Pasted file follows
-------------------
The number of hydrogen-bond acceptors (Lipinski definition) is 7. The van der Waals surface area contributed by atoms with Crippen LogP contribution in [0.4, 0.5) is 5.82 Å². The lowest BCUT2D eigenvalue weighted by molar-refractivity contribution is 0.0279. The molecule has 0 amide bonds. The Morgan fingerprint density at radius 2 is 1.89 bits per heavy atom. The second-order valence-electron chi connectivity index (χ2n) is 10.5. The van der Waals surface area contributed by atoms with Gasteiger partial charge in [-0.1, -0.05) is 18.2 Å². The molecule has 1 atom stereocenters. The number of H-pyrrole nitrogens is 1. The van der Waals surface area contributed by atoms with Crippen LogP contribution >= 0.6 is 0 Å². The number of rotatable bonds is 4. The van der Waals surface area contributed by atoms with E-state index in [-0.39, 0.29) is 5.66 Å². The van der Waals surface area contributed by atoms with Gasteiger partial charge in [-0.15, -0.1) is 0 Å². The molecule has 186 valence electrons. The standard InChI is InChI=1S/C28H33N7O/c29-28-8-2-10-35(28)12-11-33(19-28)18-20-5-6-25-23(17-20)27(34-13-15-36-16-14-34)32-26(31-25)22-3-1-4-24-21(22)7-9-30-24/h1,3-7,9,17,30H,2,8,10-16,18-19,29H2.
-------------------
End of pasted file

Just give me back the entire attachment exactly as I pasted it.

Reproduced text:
The number of hydrogen-bond acceptors (Lipinski definition) is 7. The van der Waals surface area contributed by atoms with Crippen LogP contribution in [0.4, 0.5) is 5.82 Å². The lowest BCUT2D eigenvalue weighted by molar-refractivity contribution is 0.0279. The molecule has 0 amide bonds. The Morgan fingerprint density at radius 2 is 1.89 bits per heavy atom. The second-order valence-electron chi connectivity index (χ2n) is 10.5. The van der Waals surface area contributed by atoms with Gasteiger partial charge in [-0.1, -0.05) is 18.2 Å². The molecule has 1 atom stereocenters. The number of H-pyrrole nitrogens is 1. The van der Waals surface area contributed by atoms with Crippen LogP contribution >= 0.6 is 0 Å². The number of rotatable bonds is 4. The van der Waals surface area contributed by atoms with E-state index in [-0.39, 0.29) is 5.66 Å². The van der Waals surface area contributed by atoms with Gasteiger partial charge in [-0.15, -0.1) is 0 Å². The molecule has 186 valence electrons. The standard InChI is InChI=1S/C28H33N7O/c29-28-8-2-10-35(28)12-11-33(19-28)18-20-5-6-25-23(17-20)27(34-13-15-36-16-14-34)32-26(31-25)22-3-1-4-24-21(22)7-9-30-24/h1,3-7,9,17,30H,2,8,10-16,18-19,29H2.